News that Cuba President Fidel Castro resigned Tuesday might have surprised many.
But the Cayman Islands has been preparing for his departure and an easing of US sanctions against that country for some time.
Tourism Minister Charles Clifford said Tuesday the DoT has been placing more emphasis on the European and Canadian markets, which already have access to Cuba.
Mr. Clifford admitted that if US policy is ultimately relaxed, US visitors would be curious and travel to Cuba, which could potentially have an impact on the Cayman Islands.
‘But in the present circumstances we don’t expect to see much difference immediately,’ he said.
Mr. Clifford said he expects that Raul Castro will continue with the regime and he doesn’t believe anything too dramatic should happen in the near future.
‘I expect the US will adopt a wait and see attitude to the situation to see if there are any internal changes in Cuba as a result of Raul taking over,’ he said.
He also said that whenever US policy to Cuba ultimately relaxes he believes Cubans in the US will seek claims to property there.
‘This would create tensions, so I don’t think there’d be a very smooth transition,’ Mr. Clifford said.
Challenges with the US market for the Cayman Islands also include economic uncertainty and the uncertainty of an election year.
The Cayman Islands tourism markets have and are being diversified, he said, so they are not overly dependent on any one market. This is something his government concentrated on immediately after coming into office, he said.
More emphasis should have been placed on growing the other markets by previous governments 10 years ago, he said. ‘But better late than never,’ he added.
In August Mr. Clifford visited Canada to explore opportunities there for Cayman Islands tourism as part of the mitigation plan to address the potential Cuba situation and in March last year a delegation to Europe was timed to support the increased investment by the Cayman Islands Government in the European market.
Tourist air arrival statistics for the European market grew nearly 17 per cent in 2007 over the previous year while tourist air statistics for the Canadian market for grew 16.4 per cent over the previous year.
Still, about 80 per cent of Cayman’s tourists come from the United States.
The end of Castro’s rule – the longest in the world for a head of government – frees 76-year-old Raul to implement reforms he has hinted at since taking over as acting president when Fidel Castro, 81, fell ill in July 2006. US President George W. Bush rejected any Castro in power, hoping for what he called a democratic transition.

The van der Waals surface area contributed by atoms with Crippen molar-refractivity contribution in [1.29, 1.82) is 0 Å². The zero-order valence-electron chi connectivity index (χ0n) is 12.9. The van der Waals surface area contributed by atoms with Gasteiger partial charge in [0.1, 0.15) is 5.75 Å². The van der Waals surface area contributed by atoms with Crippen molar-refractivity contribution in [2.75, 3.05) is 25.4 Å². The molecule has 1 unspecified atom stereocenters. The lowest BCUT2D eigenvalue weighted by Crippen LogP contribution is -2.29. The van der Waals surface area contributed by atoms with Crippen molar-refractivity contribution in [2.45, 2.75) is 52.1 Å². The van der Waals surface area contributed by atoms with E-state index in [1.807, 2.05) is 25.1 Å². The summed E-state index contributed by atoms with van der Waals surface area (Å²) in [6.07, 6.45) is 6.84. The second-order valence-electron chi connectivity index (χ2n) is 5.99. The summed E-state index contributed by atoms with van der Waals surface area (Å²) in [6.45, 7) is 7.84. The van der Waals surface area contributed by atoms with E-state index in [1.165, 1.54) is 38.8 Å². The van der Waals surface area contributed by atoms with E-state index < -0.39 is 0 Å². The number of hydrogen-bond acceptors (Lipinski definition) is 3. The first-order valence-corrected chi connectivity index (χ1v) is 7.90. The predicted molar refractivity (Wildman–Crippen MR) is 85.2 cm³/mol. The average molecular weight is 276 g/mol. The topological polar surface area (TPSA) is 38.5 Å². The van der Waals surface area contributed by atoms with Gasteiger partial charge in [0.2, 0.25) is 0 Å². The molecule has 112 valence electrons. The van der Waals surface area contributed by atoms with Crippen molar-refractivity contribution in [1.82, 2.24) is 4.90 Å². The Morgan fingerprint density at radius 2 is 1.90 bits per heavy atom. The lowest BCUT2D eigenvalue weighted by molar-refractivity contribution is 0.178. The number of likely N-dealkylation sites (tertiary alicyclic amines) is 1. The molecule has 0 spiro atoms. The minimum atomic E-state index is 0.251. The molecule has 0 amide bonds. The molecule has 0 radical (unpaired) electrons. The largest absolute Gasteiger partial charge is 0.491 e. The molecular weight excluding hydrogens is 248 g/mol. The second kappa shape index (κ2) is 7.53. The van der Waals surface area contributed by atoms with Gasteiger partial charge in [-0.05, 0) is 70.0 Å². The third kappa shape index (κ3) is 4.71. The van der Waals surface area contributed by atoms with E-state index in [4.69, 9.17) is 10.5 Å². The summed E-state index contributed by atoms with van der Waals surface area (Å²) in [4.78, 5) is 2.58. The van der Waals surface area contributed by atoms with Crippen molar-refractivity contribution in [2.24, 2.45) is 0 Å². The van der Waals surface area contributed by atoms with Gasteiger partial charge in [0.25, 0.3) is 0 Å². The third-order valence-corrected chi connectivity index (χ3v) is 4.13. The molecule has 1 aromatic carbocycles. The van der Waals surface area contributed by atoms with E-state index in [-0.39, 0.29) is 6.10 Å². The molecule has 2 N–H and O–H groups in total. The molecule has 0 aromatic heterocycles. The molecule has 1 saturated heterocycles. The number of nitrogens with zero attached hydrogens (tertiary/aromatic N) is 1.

”My wishes have always been to discharge my duties to my last breath,” Castro wrote in a letter published Tuesday in the online edition of the Communist Party daily Granma. But, he wrote, ”it would be a betrayal to my conscience to accept a responsibility requiring more mobility and dedication than I am physically able to offer.”
It wasn’t until 5am, several hours after Castro’s message was posted on the Internet, that official radio began spreading the news across the island. Cubans seemed to go about their business as usual, having seen Castro’s resignation as inevitable, but with a certain sadness.
”It is like losing a father,” said Luis Conte, an elderly night watchman at a museum. Or ”like a marriage – a very long one that is over.”
Cuban dissidents welcomed the news as a possible first step toward possible change.
Moderate opposition leader Eloy Gutierrez Menoyo, a former commander who fought alongside Castro in the revolution, expressed hopes that whoever follows Fidel ”will have freedom to launch economic and political changes as well.”
”History will say if it is a good day depending upon what happens,” added Oswaldo Paya, whose pro-democracy Varela Project sought an unsuccessful referendum on civil rights and electoral reforms.
”The change of a person does not signify the change of a system,” Paya noted, but said Cubans are ready for peaceful changes. ”We have always maintained hope and today we are more hopeful because the people are vibrating” with emotion, he said.
Castro temporarily ceded his powers to his brother on July 31, 2006, after undergoing intestinal surgery. Since then, the elder Castro has not been seen in public, appearing only sporadically in official photographs and videotapes and publishing dense essays about mostly international themes as his younger brother has consolidated his rule.
There had been widespread speculation about whether Castro would continue as president when the new National Assembly meets Sunday to pick the country’s top leadership. Castro has been Cuba’s unchallenged leader since 1959 – monarchs excepted, he was the world’s longest ruling head of state.
Castro said Cuban officials had wanted him to remain in power after his surgery.